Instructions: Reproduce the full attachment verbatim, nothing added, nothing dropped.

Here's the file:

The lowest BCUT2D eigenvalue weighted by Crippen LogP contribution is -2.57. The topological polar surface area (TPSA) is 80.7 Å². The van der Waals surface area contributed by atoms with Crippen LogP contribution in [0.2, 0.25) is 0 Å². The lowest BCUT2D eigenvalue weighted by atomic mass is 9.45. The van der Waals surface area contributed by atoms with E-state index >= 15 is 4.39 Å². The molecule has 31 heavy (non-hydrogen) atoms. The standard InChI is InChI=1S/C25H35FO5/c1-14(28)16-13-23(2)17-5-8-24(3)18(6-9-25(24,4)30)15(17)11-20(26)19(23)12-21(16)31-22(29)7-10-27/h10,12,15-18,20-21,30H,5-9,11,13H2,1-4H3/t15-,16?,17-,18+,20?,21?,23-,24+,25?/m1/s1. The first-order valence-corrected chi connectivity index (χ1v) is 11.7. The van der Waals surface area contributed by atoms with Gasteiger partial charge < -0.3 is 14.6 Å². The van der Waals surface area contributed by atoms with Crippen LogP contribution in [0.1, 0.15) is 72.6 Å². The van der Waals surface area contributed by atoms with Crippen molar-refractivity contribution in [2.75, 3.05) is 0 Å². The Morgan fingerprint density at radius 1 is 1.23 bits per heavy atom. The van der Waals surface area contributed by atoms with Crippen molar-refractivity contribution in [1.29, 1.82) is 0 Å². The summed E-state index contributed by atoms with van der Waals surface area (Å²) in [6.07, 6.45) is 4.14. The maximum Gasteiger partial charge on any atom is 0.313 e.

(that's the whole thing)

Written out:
The lowest BCUT2D eigenvalue weighted by Crippen LogP contribution is -2.57. The topological polar surface area (TPSA) is 80.7 Å². The van der Waals surface area contributed by atoms with Crippen LogP contribution in [0.2, 0.25) is 0 Å². The lowest BCUT2D eigenvalue weighted by atomic mass is 9.45. The van der Waals surface area contributed by atoms with E-state index >= 15 is 4.39 Å². The molecule has 31 heavy (non-hydrogen) atoms. The standard InChI is InChI=1S/C25H35FO5/c1-14(28)16-13-23(2)17-5-8-24(3)18(6-9-25(24,4)30)15(17)11-20(26)19(23)12-21(16)31-22(29)7-10-27/h10,12,15-18,20-21,30H,5-9,11,13H2,1-4H3/t15-,16?,17-,18+,20?,21?,23-,24+,25?/m1/s1. The first-order valence-corrected chi connectivity index (χ1v) is 11.7. The van der Waals surface area contributed by atoms with Gasteiger partial charge < -0.3 is 14.6 Å². The van der Waals surface area contributed by atoms with Crippen LogP contribution in [0.1, 0.15) is 72.6 Å². The van der Waals surface area contributed by atoms with Crippen molar-refractivity contribution in [2.75, 3.05) is 0 Å². The Morgan fingerprint density at radius 1 is 1.23 bits per heavy atom. The van der Waals surface area contributed by atoms with Crippen molar-refractivity contribution in [1.29, 1.82) is 0 Å². The summed E-state index contributed by atoms with van der Waals surface area (Å²) in [6.07, 6.45) is 4.14. The maximum Gasteiger partial charge on any atom is 0.313 e.